As its popularity grew, the FA continued to fine-tune the rules and provided the organisational framework for the new mass sport. The FA Cup was introduced in 1871. A year later, Scotland and England met in Glasgow for the first official international match. It ended 0:0.
Football conquers the world
It was mainly British business people and students who brought football to continental Europe and South America. Switzerland was the first country in Europe. English pupils attending Swiss private schools introduced their sports there in the 1860s. The Lausanne Football Cricket Club was founded in 1860. In 1879 English students founded FC St. Gallen.
Once infected with the football virus, the Swiss themselves became an important exporter of the game. For example, the young Swiss footballer Hans Gamper founded FC Barcelona in 1899. In addition to Switzerland, Denmark and the Netherlands were also football pioneers, both founding national associations in 1889.
The beginnings in Germany
Of course, the new sport also spread to Germany at this time, but initially faced strong competition there: Gymnastics was a national sport, and football was defamed by gymnastics fans as “un-German”, “foot-slam” or “English disease”. Because of this resistance of the gymnastics clubs, the new sport became established more slowly than in many other European countries.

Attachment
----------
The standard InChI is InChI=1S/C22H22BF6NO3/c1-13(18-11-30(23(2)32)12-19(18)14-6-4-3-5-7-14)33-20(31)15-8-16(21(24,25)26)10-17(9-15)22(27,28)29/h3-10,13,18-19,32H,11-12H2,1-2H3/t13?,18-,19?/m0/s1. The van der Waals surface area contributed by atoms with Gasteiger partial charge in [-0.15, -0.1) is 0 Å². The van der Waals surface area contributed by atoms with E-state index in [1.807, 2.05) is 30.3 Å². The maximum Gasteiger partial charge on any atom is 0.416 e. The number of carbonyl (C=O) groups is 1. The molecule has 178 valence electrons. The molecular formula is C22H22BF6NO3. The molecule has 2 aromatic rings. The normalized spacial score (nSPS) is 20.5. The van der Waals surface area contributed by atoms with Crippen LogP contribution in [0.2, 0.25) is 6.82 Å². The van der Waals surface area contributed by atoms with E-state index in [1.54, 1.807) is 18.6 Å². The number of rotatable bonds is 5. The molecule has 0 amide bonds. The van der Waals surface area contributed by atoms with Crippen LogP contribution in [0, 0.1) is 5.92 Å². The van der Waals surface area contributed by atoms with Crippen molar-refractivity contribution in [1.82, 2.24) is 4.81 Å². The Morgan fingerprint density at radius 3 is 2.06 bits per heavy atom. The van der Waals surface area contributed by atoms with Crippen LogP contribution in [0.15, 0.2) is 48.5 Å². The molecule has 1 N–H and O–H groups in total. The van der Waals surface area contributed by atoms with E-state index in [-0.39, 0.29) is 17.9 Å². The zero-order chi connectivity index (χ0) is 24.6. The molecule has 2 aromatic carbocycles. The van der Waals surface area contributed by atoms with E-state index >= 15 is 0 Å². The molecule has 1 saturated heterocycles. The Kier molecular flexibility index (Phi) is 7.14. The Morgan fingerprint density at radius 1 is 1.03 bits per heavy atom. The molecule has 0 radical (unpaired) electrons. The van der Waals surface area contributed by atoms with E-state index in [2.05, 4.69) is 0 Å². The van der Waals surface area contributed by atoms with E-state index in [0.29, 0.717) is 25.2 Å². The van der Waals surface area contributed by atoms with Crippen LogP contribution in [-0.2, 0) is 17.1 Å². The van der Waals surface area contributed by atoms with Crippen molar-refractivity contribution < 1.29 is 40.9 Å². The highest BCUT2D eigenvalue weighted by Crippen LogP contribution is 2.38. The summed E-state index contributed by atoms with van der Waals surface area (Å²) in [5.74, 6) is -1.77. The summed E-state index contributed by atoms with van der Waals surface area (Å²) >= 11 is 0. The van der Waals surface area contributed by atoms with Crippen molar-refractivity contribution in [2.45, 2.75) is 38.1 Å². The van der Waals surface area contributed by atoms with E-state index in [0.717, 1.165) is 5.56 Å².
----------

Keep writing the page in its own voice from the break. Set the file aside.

In addition to the football opponents, there were also supporters, for example Konrad Koch. In 1874, the young Braunschweig grammar school teacher brought his pupils who were unwilling to play English football with them – and behold: the pupils enthusiastically jumped at the new sports object. In theoretical writings, Koch also tried to refute the accusation that the game, which still had many rugby elements at the time, was an “un-German” game.
Gradually, football established itself as a school game in the higher educational institutions. Many pupils saw the game as a beneficial alternative to the often military drill of gymnastics exercises. The first football clubs emerged from student clubs or had been founded by Englishmen (for example The English Football Club Berlin).
Even though the wind of gymnastics blew towards him, football won more and more supporters in all social classes and gradually also became better organised: Numerous clubs were founded in the 1890s, and in 1900 the German Football Association (DFB) was founded in Leipzig. Athletes in knee-length trousers playing football at the end of the 19th century.